Empirically what tends to happen is that there’s significant disillusionment with municipal/state government and people “move up” to where they can “make a real difference.” If anything the case of Obama is probably most instructive. In ED”s ideal world, he would never have made the leap from Community Organizer to state politician, then state politician to national politician.

    But local politics tends to be extremely byzantine and difficult to change, especially from a policy-analyst’s perspective. There’s labyrinthine local interest groups, small scale parochialism et cetera. There’s an ease that comes with working in larger scale organizations simply because they tend to be more diffuse in the influence of “petty” interests, and instead are more influenced by big moneyed interests.

    On the other hand the way global governance and policy structures are changing, having knowledge of how local structures work will become increasingly important in getting best practices forward. At the same time, as institutions and entities emerge that are bigger than the grasp of a single or even multiple local entities to contain there’s gonna be a need for more global governance structures like IGOs to fill in certain gaps. In short we’re really in a situation where there’s going to be both larger scale institutions and smaller scale governance, and the centralization/devolution dichotomy doesn’t really capture the full sense of that challenge, either.Report

    • Avatar E.D. Kain in reply to Nob Akimoto says:

      I really think y’all are taking the ‘grad school elite’ comment a little too literally. It’s not an attack on people with advanced degrees; it’s a comment about hubris, and the false faith in federal solutions to every problem. Yes, local politics are often fraught with special interests – so are federal politics. Local politics are just much, much less glamorous. And no, nobody is saying that nobody should ever aspire to higher office. If I were saying that I would be decrying the institution of president or claiming we should not have a federal government at all, which I am most certainly not arguing.Report

      • Avatar greginak in reply to E.D. Kain says:

        I think the frustration you are hearing comes from formulating your idea as: Your ( insert policy preference here) means you have ( insert negative personality feature here). People who are more inclined to federal level solutions might actually have evidence for why they think that it is a good idea. This is not one of those ideas, like most, where there is one side that is objectively correct while the other side is clearly factually wrong.Report

        • Avatar E.D. Kain in reply to greginak says:

          Well that’s certainly not my intention, and I did try to clarify that in this post. I don’t think there’s inherently anything wrong with preferring more centralized or decentralized solutions; indeed, I’d say it really depends on the situation. What worries me are the trends, especially in education, toward what I think is a mistake.Report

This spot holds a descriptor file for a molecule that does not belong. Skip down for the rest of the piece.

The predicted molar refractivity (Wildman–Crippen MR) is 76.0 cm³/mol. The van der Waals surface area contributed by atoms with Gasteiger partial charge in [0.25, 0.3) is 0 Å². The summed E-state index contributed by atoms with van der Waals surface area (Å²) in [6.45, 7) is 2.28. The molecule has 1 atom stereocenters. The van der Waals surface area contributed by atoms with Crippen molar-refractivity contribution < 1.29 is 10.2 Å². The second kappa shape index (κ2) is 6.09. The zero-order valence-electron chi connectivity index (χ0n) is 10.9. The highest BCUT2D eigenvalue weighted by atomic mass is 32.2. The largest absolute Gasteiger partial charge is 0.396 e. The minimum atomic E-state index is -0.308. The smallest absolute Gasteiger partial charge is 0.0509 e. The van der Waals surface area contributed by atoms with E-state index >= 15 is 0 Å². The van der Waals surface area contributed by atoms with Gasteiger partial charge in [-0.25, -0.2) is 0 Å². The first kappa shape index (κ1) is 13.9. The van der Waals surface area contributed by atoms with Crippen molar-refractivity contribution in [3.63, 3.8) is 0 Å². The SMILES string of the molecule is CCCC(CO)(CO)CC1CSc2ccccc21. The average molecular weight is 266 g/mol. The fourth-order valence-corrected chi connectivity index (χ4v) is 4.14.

• Avatar greginak in reply to E.D. Kain says:

            FWIW way back in the 90’s when i was in an Ed. Psych grad program it was taken for granted by all the professors and students that the thousands and thousands of school districts made any national level ed. reform well nigh impossible.Report

          • “I don’t think there’s inherently anything wrong with preferring more centralized or decentralized solutions; indeed, I’d say it really depends on the situation. “

            Well, I’m glad we have you on the record on that, E.D.Report

          • Avatar rj in reply to E.D. Kain says:

            From:

            “I believe that diverse, decentralized systems are less prone to catastrophic failure and widespread infection/corruption/etc.””

            To:

            “I don’t think there’s inherently anything wrong with preferring more centralized or decentralized solutions; indeed, I’d say it really depends on the situation. ”

            That argument got narrow quickly.Report

            • Avatar E.D. Kain in reply to rj says:

              Right. why don’t you read both posts again and find where I say no to all centralization. I know you want to have a gotcha moment here but it’s not working.Report

              • Avatar rj in reply to E.D. Kain says:

                It’s not a gotcha moment per se, I just think that your statement that “diverse, decentralized systems are less prone to catastrophic failure and widespread infection/corruption/etc.” doesn’t hold up and you don’t bother to defend it.

                If you wrote that “decentralized education systems are less prone to catastrophic failure and widespread infection/corruption,” we would have a different argument.

                In the previous post, you write that you “embrace a liberalism that emphasizes autonomy and voluntary association, civil society and local empowerment over the unwieldy central state apparatus and its corporate favoritism.”

                Nothing here on education. No distinction, really, between functions of government. No explanation why corporate favoritism is any less likely in towns where one developer owns most of the land or one factory provides most of the jobs.

                It’s just a blanket preference. That’s the sort of statement that sounds to a lot of people like magical thinking.Report

              • Avatar E.D. Kain in reply to rj says:

                I could be wrong but I think this post was an attempt to go into more detail than the last. So I’m not following you here.Report

              • Avatar rj in reply to E.D. Kain says: